Last week, Texas judge James Shoemake ordered the Fort Bend Independent School District to halt construction after the remains of 95 black prisoners were unearthed on a property it was building on. The site, once known as the “Hellhole on the Brazos,” was the former Imperial State Prison Farm, the infamous home of numerous prison camps and sugar cane plantations where slaves lived and worked in hellish conditions before their subsequent deaths. The property is located in Sugar Land, now one of the wealthiest and fastest-growing cities in Texas just southwest of Houston, but which once served as a graveyard for slaves. It was there, after the district broke ground for a new school, where archaeologists exhumed a massive, 19th-century graveyard of nearly 100 bodies that had been concealed five feet beneath the soil in dilapidated pinewood caskets for decades. According to NBC affiliate KPRC, Judge Shoemake ordered the school district to halt construction so that the human remains could be examined and investigated at the site. “This find is very different from any other,” Judge Shoemake said in an interview with KPRC. “We have a history that’s different. I want some more effort. This is important stuff. Families and communities are affected by this. You came here for permission [to build]; I’m not going to give you permission.” Sugar Land has a unique and shocking history. In the late 19th century and early 20th century, the town, located along the Brazos River, served as the epicenter of the country's sugar industry. The convict-lease system flourished throughout the region, targeting former slaves who were leased by the state to private businesses and forced to work in coal mines, plantations, railroads, and state projects. According to The Washington Post, the black “convicts” were imprisoned into the system for offenses as minor as homelessness, flirting with white women, or petty theft, yet they were made to work from sunrise to sunset in the fields, occasionally until they “dropped dead in their tracks.” The Fort Bend Independent School District’s construction site encompasses land that was called “Imperial State Farm Prison Camp No. 1.” Conditions were so horrific that prisoners wrote songs about how they would rather die than live another day of beatings, whippings, and slaving under the hot sun. Private contractors did not care about the health and well-being of their workers. According to W. Caleb McDaniel, a history professor at Rice University in Houston, the convict-leasing system experienced tremendously high levels of disease and mortality. If a prisoner died, a contractor would simply demand a replacement prisoner from the state. More than 3,500 prisoners of ages ranging from 14 to 70 years old died between 1866 and 1912 when lawmakers finally outlawed convict leasing out of utter shock at the death rates. This past summer, a team of archaeologists requested permission from the Texas Historical Commission to conduct a more thorough investigation of the human bones salvaged from the cemetery. Their main goal is to perform DNA testing on the remains in order to identify the prisoners. The Fort Bend Independent School District shares this ambition, telling KPRC that “our sole mission is to educate students and we only exist to learn. The more knowledge we have the better. We want DNA testing. We want answers, we want to connect the body with the name, and we want to tell the story of an individual.” As of last week, Judge Shoemake said he hopes to reconsider his decision to halt construction by March 2019.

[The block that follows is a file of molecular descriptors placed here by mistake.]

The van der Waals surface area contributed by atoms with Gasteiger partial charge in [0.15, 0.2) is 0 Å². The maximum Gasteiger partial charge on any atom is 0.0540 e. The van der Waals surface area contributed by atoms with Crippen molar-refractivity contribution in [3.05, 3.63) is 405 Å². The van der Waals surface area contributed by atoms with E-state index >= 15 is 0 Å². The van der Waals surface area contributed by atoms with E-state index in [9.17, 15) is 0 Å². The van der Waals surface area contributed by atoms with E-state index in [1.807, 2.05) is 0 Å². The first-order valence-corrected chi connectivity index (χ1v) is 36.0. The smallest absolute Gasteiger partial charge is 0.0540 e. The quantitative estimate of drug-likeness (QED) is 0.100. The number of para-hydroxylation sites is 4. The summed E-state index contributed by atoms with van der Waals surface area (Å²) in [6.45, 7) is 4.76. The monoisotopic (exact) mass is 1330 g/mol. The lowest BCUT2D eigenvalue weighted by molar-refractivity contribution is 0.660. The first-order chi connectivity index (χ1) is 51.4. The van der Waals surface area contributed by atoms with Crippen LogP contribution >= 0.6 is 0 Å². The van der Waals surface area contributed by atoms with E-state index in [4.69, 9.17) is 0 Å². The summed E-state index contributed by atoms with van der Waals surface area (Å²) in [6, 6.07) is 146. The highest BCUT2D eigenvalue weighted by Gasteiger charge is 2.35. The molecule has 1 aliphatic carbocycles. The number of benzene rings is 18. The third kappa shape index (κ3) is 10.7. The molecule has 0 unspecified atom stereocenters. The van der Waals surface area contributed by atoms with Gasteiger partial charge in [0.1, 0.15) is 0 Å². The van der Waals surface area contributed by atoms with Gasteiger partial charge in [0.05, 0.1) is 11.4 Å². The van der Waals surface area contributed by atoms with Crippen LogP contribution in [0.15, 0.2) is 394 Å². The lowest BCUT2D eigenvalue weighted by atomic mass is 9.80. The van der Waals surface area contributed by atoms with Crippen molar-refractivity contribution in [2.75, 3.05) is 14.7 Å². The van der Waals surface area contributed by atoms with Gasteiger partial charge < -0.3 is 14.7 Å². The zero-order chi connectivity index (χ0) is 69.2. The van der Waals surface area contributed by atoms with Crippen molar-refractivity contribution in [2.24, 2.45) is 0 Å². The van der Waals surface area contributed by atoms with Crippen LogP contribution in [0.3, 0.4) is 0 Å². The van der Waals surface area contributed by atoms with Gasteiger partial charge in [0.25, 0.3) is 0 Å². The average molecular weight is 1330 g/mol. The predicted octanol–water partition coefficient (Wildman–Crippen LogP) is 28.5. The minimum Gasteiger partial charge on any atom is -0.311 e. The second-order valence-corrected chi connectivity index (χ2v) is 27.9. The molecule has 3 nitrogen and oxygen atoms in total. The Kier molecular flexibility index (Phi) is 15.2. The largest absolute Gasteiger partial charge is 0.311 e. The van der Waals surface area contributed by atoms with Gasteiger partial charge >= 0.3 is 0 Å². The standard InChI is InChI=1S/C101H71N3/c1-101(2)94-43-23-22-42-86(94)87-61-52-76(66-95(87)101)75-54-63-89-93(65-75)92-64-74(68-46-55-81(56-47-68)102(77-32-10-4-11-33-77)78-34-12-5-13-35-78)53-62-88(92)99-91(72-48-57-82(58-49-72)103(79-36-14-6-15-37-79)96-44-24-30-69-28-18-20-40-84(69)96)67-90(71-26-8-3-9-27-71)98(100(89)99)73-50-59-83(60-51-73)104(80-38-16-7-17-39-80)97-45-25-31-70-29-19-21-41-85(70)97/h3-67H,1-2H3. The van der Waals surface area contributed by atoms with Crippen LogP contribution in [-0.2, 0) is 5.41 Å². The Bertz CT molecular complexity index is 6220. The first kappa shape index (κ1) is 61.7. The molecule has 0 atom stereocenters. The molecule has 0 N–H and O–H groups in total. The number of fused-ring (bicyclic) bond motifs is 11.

Posts tagged with "cemetery":